What Are the Eight Barriers to Biosimilar Development?

Quality, safety, and knowledge are critical.

In a report published by the Journal of Pharmacovigilance in 2015, the top eight barriers to the development and access of biosimilars are highlighted. Drug quality, safety and the population health needs, a deep knowledge of biosimilar development, as well as joint effort of the manufacturers and their will to share the critical development data are some of the primary concerns:


Changes to the manufacturing process of biosimilars compared to their original counterpart aren’t advised, but changes are somehow inevitable as the manufacturing data for the reference product is not accessible for the biosimilar manufacturers, as it is property of the innovator manufacturer, even after the patent expiry. Modifications can also be made to improve the quality, efficiency and reliability of the manufacturing process or the end product. These changes may lead to structural differences, resulting in efficacy modifications and with potential insurgence of adverse effects, i.e., immunogenicity. In these cases, further non-clinical and clinical evaluations might be needed to evaluate the product, depending on the extent of modifications.

Extrapolation of Indications

The extrapolation across indications is a concept pointing that, when the clinical data for a biological drug is generated for one therapeutical indication, they can be extrapolated to other indications, taking into account, for the drug efficacy and safety, of the overall information gained from the comparability exercise.

In the context of biosimilars, extrapolation from one indication to another may be considered if biosimilarity to the reference product has a comprehensive comparability, including efficacy, safety and immunogenicity, suitable to detect clinically relevant differences, in particular if the mechanism of action of the active substance and the target receptor(s) is the same. In Europe, this concept has been successfully implemented with biosimilars of EPO, filgrastim and infliximab.


Beside the biotechnological product involved, it is important to consider other factors that can be potentially immunogenic, such as the variation in the glycosylation pattern, denaturation or aggregation, the presence of impurities in the solution, dose, route of administration, treatment duration and genetic characteristics of patients. Hence, the immunogenicity of a biosimilar must always be deeply investigated.


Manufacturers need to plan an extended post-market surveillance, that is very important to grab the immunogenic phenomenon, as well as efficacy in the different diseases. The biosimilar guidelines state that the pharmacovigilance plan should be included in the data submitted for the registration of a biosimilar.


Products approved for the same indication can be considered interchangeable and used for the said indication. This is not to be confused with the term substitutable, which refers to the product that can be used in lieu of another during the same therapeutical treatment.

Generic drugs are usually considered therapeutically equivalent with their reference products. In these cases, substitution is permitted. As already underlined, biotechnological drugs are distinct from chemical drugs and it’s difficult that two biologic drugs could be exactly the same. It is widely agreed by a broad consensus of the scientific, regulatory and industry communities, that biotechnological drugs have the potential to present unique risks when switched, without involving the prescribing physician.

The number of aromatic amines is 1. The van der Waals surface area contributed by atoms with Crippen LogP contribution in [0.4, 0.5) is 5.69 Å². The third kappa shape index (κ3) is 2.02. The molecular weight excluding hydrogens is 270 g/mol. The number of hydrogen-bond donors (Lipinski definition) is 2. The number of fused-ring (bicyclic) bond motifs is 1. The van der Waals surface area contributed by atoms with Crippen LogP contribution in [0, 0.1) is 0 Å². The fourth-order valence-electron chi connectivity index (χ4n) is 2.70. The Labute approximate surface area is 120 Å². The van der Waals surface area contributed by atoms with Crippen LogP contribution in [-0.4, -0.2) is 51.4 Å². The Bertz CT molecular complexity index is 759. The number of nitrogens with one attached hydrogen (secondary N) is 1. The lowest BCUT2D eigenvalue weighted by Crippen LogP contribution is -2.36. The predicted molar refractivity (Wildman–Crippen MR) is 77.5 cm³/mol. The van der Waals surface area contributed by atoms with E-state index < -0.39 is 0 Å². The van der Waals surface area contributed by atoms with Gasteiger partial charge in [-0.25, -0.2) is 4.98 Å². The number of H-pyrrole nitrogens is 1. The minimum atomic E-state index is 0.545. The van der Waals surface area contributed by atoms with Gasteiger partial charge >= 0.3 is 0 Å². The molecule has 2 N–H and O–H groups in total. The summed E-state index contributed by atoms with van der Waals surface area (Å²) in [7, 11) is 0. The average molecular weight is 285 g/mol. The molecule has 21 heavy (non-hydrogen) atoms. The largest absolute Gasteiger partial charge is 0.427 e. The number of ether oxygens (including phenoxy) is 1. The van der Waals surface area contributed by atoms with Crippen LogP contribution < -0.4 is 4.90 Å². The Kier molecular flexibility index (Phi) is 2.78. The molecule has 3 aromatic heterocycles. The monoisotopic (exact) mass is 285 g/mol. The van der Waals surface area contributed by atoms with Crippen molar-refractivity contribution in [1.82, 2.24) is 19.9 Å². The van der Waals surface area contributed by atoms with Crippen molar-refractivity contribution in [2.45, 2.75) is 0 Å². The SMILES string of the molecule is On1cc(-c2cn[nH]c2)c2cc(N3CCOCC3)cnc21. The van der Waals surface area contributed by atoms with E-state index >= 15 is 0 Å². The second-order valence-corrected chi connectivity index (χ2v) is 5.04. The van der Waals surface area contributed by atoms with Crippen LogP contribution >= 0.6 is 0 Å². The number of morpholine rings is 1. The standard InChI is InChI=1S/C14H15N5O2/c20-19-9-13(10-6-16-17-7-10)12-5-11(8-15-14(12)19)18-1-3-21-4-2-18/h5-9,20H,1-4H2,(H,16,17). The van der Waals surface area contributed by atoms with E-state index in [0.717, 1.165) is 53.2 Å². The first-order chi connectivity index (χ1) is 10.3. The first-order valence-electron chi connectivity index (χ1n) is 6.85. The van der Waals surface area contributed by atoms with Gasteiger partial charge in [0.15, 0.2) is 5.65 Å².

WHO has proposed the Biological Qualifier scheme, applicable to all biological substances assigned INN’s, which can be adopted on a voluntary basis by any Regulatory Authority. This scheme will assign a code of four letters at random to complement the INN for a biological compound and it will uniquely identify directly or indirectly the manufacturer and manufacturing site of the active substance in a biological product.

Patient and Clinician Awareness

Efficacy and safety are the primary concerns. Since the active substance of a biosimilar is not identical to the active substance of the reference product, the regulatory requirements for approval of generics are inadequate to demonstrate the quality, efficacy, and safety of biosimilars.

The clinicians often look at clinical data to determine the efficacy and safety of a drug. For biosimilars, in some cases, the clinical data can be reduced, if the comparison of structural and functional characteristics is comprehensive. Moreover, in some Countries, problems have been reported on biological drugs which are erroneously called biosimilars, due to the inconsistent use of the terminology. Sometimes, clinicians are just not well informed about the scientific concept regarding the development and licensing of biosimilars. This can lead to the fear of their use for some of proposed indications, especially for those for which no specific clinical trials have been performed, but data are extrapolated based on the efficacy and safety for other indications.

Time and Cost

Biosimilars can lead to significant cost reductions, not only for the final recipients, but also for governing authorities who have reimbursement policies for the pharmaceuticals. Each Regulatory Authority has its own guidelines for the comparability of biosimilar to its reference product. These differences make hard for the manufacturing companies to reduce the productive costs of these products, as they may have to establish different comparison in different countries.